How to deal with grief at work | Dipti Solanki

sad woman looking out of the window, grief, bereavement, lockdown

Returning to work after a bereavement or any type of life-altering event (loss comes in many forms) can prove to be challenging and overwhelming in many ways.

While we navigate massive personal change and emotional pain, we are also required to somehow find a way to function and be productive at work – it’s not easy but by approaching this in a mindful and conscious way it’s completely possible. Dipti Solanki, one of the UK’s leading Grief Coaches, has ten ways you can support yourself at work whilst grieving and dealing with any type of loss:

You are not a robot

The way grief manifests in each of us will be unique. For some, it may be profound sadness, anger, fear, shock, numbness, and everything in between. It really helps to acknowledge that however, your grief is showing up that it will impact your productivity, creativity, and concentration in the short term. Placing unrealistic expectations on yourself to manage a big workload can lead to frustration and lowered self-esteem on top of the grief you are already experiencing. In short, your workload needs to be adjusted temporarily.

You don’t need to pretend

Allow yourself to be more open with line managers and colleagues about how you feel and how you are experiencing the grief journey. While this can be intensely private, general statements like ‘I’m having trouble sleeping so concentration is difficult’ or sharing just how much of your energy is being taken up outside of work with the administrative side of grief helps to normalise the real-life effects of any loss.  This kind of open communication can help affect the workplace culture and slowly create positive and compassionate change even further. It helps to talk about loss.

Take more regular breaks

Grief can be exhausting, take extra care not to push through and take regular breaks.

Grief is inconvenient – make space for it

Our grief can arise at the most inconvenient times and sometimes (especially at work) it’s impossible to attend to emotions or memories that may arise immediately. While we can’t allow ourselves to feel them during the working day, you can make a mental or written note to address it later once you have finished work. Making space for your grief daily, perhaps by journaling or speaking to a trusted person, will help you avoid shutting your heart down for weeks, months or even years at a time. It’s important to note when we shut out sadness, we also can’t let joy in.

Grief brain is a real thing!

When we grieve our brain is flooded with neurochemicals and hormones. This leads to symptoms of disturbed sleep, loss of appetite, fatigue, anxiety, and brain fog. In turn, this can affect our memory and concentration.  To help balance this out, it’s vital we practice self-care.  This includes slowing down, eating nourishing foods, resting when we can, drinking plenty of water and taking gentle exercise. These will all help to soothe our activated nervous system and enable us to function better at work. We need to invest in practices that help our minds, hearts and bodies recuperate from the very real effects of grief.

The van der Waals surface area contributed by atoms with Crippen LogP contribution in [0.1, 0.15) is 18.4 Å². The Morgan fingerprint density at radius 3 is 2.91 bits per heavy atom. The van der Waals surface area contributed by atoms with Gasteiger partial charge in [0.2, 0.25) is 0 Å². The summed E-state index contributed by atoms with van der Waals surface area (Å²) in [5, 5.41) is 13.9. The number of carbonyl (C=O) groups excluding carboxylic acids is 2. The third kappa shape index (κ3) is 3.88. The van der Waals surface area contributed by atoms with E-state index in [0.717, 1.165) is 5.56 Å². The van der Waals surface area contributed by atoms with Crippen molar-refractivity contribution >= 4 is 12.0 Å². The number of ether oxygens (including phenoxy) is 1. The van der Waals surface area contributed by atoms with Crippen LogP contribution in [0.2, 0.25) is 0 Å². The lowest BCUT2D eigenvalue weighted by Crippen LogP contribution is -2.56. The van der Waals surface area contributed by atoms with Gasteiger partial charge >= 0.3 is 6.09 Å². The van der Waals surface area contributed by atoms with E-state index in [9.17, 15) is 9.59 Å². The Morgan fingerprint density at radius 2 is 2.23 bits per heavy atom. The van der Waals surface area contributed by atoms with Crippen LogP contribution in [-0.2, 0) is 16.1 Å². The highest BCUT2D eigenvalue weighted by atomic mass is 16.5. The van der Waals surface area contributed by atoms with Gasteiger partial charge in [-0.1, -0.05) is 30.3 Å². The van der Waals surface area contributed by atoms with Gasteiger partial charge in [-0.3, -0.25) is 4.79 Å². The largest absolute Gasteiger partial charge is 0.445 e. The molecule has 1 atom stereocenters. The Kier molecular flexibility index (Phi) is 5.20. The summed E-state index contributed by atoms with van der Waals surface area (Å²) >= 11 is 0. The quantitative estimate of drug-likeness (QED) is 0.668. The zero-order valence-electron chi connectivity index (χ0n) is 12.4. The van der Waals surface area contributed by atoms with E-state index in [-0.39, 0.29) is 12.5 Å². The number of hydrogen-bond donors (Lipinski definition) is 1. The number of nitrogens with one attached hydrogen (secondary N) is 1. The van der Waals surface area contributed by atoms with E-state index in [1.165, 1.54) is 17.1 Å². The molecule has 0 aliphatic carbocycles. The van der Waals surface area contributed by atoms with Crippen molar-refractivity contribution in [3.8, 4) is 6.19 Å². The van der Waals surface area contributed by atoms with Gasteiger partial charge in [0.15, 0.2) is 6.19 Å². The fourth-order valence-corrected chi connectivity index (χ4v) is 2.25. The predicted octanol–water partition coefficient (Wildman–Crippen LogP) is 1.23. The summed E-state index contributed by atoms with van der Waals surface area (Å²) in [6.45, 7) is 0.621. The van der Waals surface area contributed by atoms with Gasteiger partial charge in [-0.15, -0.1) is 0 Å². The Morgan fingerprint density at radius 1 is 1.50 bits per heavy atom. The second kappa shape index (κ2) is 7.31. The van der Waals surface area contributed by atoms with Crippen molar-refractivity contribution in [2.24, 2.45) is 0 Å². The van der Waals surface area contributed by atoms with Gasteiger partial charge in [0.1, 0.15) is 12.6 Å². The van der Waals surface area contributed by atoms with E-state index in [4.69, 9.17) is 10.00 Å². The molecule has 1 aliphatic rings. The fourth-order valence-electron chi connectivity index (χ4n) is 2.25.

Accept offers of help & kindness

It can be difficult to accept offers of kindness and help. Especially if it makes us want to cry or feels like an admission of not being good or ‘strong’ enough. Remember, real inner strength comes from admitting that grieving is a part of being human and accepting help eases this journey. Just know you will be able to pay this forward to someone one day.

Stop judging

Stop being judgemental of your own grief, grief isn’t neat and there is no right or wrong way to grieve. There is no timeline, your journey will be as unique as your DNA.

Ask for more time off if needed

Don’t be afraid to have the conversation, maybe some more time away from work or some adjustments to your working day will make all the difference and create much-needed space for you to heal and recover.

Get support

We can often end up isolating ourselves in grief and we can feel a level of pressure to just get on with things. We certainly don’t want to be judged and look like we are somehow ‘weak’ to our colleagues. Often our emotions and feelings are too private and confusing. It would feel too alien or unsafe to share them with anyone at work or home. This is when it’s important that you reach out for professional support. Remember, this isn’t a sign you aren’t coping. Rather than you need a safe space to process your emotions and make sense of your grief.

Remind yourself

It will not feel this way forever, no feeling is ever permanent, however painful. The more we stop pretending ‘we are fine’ while experiencing grief at work the more chance we have of having a positive influence and normalising and making space for an experience that is a most natural part of life and being human.

Dipti SolankiAbout the author

Dipti Solanki’s new hardback journal – Grief, Heartbreak & Hope – There is So Much More to Say is available on Amazon now. More on Dipti and her work can be found on her website:

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